TalentZoo.com |  Flack Me |  Digital Pivot |  Beneath the Brand Archives  |  Categories
Turn It Up! Can Noise Help Creativity?
By: Dwayne W. Waite Jr.
Bookmark and Share Subscribe to the Beyond Madison Avenue RSS Feed Share
Many of us know those people who cannot think or write without having some kind of music blasting through their headphones. We remember at a former agency, the line of creatives was constantly plugged in to their MP3 players and iPods, and were totally unnerved when they forgot to charge them.

In school, many may remember a paper they had to write and how they got the music flowing to help concentration and motivation to get the paper done. Yes, Method Man and Tupac alone got us through that Global Studies class our freshman year.*

But does music, or background noise for that matter, help us be more creative? According to a new study being published in the Journal of Consumer Research, the team of scientists would argue yes.

The qualitative study involved subjects coming into environments of low-, moderate-, and high-noise environments. The scientists then asked the subjects to come up with new types of products or uncommon uses for certain subjects. According to the team, the subjects were most creative and innovative when in an environment with moderate background noise. Note that the article did not release what noise level "moderate" is, so further reading would be required to find their definition.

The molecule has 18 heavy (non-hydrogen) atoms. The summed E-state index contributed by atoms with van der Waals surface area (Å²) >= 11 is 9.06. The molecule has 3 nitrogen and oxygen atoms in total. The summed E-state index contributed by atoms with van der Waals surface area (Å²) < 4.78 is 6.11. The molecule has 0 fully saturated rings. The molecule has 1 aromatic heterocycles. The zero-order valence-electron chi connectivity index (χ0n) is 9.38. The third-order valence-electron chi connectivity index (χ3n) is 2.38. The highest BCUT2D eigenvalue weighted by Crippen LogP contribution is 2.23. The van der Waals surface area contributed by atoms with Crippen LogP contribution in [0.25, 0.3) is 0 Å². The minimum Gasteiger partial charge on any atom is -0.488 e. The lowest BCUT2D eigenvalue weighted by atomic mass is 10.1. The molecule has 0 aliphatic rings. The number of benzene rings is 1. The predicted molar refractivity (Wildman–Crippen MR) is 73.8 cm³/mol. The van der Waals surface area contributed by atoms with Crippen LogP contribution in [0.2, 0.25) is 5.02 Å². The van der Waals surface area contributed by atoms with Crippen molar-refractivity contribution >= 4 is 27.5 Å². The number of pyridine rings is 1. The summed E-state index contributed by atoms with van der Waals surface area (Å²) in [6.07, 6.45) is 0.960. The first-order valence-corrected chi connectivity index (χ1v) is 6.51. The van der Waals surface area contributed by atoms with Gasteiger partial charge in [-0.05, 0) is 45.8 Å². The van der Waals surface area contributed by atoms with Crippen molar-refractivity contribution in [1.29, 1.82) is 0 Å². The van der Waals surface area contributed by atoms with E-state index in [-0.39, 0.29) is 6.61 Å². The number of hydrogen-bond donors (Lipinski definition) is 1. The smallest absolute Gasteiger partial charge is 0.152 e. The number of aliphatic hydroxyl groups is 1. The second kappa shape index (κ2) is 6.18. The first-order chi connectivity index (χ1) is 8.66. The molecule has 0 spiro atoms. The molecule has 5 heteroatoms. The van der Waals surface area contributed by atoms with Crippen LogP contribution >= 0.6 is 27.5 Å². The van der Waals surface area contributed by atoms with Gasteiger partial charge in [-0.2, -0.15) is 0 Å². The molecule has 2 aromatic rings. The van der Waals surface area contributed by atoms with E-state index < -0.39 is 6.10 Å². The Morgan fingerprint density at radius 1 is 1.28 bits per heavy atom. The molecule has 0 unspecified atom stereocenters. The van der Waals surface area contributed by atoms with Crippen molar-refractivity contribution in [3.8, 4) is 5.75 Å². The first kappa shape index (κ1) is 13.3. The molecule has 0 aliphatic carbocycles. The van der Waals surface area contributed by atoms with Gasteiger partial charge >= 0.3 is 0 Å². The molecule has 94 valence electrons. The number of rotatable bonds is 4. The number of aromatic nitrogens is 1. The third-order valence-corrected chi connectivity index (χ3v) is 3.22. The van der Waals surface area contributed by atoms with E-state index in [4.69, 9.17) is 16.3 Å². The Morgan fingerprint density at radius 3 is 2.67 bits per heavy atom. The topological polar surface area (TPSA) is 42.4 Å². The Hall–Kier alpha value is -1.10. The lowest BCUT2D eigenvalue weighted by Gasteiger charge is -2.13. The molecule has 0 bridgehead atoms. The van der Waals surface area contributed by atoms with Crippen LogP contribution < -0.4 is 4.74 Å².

Also in the study, the scientists found that consumers were more likely to choose more innovative products over the traditional, "tried-and-true" product with the same level of background noise.

How can this study help advertisers and marketers? Although this study seems more fluffy than usual, it does provide a new "trial and error" activity. For example, let's say your client is promoting a new product and part of the campaign demands in-store promotions in 20 locations. The campaign can test the moderate background noise in several different markets, or phase in the noise in different locations throughout a certain time period, and at the end, see how the noise affected the receptiveness of the product. This study can help internally, too. If your creative team seems to be in a jam, try three different brainstorms or strategy sessions with three different noise levels. At the end, compare the ideas and tactics and see which ones were more creative.

Sometimes simple answers like this study could be the one you're searching for.

*If you've written a paper or essay while listening to "California Love," then you know what we're talking about.

Bookmark and Share Subscribe to the Beyond Madison Avenue RSS Feed Share
blog comments powered by Disqus
About the Author
Dwayne W. Waite Jr. is partner and principal at JDW: The Charlotte Agency, a marketing and advertising shop in Charlotte, NC. He enjoys consumer behavior, economics, and football.
Beyond Madison Avenue on

Advertise on Beyond Madison Avenue
Return to Top